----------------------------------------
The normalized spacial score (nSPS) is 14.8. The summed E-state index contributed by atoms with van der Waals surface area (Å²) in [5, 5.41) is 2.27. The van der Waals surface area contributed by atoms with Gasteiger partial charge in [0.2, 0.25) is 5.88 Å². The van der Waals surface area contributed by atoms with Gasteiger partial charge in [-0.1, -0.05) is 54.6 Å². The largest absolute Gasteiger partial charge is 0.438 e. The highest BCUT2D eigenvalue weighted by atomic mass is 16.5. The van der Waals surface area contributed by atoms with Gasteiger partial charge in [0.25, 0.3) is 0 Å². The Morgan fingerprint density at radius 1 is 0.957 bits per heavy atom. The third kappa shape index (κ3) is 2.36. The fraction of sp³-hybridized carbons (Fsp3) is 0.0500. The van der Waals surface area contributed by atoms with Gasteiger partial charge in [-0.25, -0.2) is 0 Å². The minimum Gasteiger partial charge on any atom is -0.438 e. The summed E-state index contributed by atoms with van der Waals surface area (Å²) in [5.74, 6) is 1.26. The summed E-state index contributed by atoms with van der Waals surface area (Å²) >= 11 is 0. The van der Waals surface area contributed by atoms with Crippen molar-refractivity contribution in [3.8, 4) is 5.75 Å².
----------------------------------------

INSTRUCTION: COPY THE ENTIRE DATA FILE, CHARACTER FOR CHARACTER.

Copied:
The normalized spacial score (nSPS) is 14.8. The summed E-state index contributed by atoms with van der Waals surface area (Å²) in [5, 5.41) is 2.27. The van der Waals surface area contributed by atoms with Gasteiger partial charge in [0.2, 0.25) is 5.88 Å². The van der Waals surface area contributed by atoms with Gasteiger partial charge in [-0.1, -0.05) is 54.6 Å². The largest absolute Gasteiger partial charge is 0.438 e. The highest BCUT2D eigenvalue weighted by atomic mass is 16.5. The van der Waals surface area contributed by atoms with Gasteiger partial charge in [0.25, 0.3) is 0 Å². The Morgan fingerprint density at radius 1 is 0.957 bits per heavy atom. The third kappa shape index (κ3) is 2.36. The fraction of sp³-hybridized carbons (Fsp3) is 0.0500. The van der Waals surface area contributed by atoms with Gasteiger partial charge in [-0.25, -0.2) is 0 Å². The minimum Gasteiger partial charge on any atom is -0.438 e. The summed E-state index contributed by atoms with van der Waals surface area (Å²) in [5.74, 6) is 1.26. The summed E-state index contributed by atoms with van der Waals surface area (Å²) >= 11 is 0. The van der Waals surface area contributed by atoms with Crippen molar-refractivity contribution in [3.8, 4) is 5.75 Å².